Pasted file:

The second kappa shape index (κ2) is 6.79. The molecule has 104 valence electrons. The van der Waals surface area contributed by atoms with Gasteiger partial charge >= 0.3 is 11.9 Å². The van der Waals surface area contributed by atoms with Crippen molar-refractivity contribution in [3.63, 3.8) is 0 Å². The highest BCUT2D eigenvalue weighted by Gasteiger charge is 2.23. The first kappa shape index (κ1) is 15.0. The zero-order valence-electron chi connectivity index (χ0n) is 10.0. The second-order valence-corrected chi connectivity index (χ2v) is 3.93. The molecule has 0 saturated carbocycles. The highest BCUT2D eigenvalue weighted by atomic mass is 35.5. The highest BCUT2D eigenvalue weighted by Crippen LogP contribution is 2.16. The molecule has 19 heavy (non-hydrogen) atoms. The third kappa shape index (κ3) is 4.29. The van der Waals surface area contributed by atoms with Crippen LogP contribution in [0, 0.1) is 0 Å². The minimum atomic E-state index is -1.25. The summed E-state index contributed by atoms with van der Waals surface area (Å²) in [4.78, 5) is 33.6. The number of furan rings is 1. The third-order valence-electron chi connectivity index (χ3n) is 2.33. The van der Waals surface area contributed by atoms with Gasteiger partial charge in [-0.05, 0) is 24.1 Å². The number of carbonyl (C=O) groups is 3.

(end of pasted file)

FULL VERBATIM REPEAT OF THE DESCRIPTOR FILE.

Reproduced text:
The second kappa shape index (κ2) is 6.79. The molecule has 104 valence electrons. The van der Waals surface area contributed by atoms with Gasteiger partial charge >= 0.3 is 11.9 Å². The van der Waals surface area contributed by atoms with Crippen molar-refractivity contribution in [3.63, 3.8) is 0 Å². The highest BCUT2D eigenvalue weighted by Gasteiger charge is 2.23. The first kappa shape index (κ1) is 15.0. The zero-order valence-electron chi connectivity index (χ0n) is 10.0. The second-order valence-corrected chi connectivity index (χ2v) is 3.93. The molecule has 0 saturated carbocycles. The highest BCUT2D eigenvalue weighted by atomic mass is 35.5. The highest BCUT2D eigenvalue weighted by Crippen LogP contribution is 2.16. The molecule has 19 heavy (non-hydrogen) atoms. The third kappa shape index (κ3) is 4.29. The van der Waals surface area contributed by atoms with Crippen LogP contribution in [0, 0.1) is 0 Å². The minimum atomic E-state index is -1.25. The summed E-state index contributed by atoms with van der Waals surface area (Å²) in [4.78, 5) is 33.6. The number of furan rings is 1. The third-order valence-electron chi connectivity index (χ3n) is 2.33. The van der Waals surface area contributed by atoms with Gasteiger partial charge in [-0.05, 0) is 24.1 Å². The number of carbonyl (C=O) groups is 3.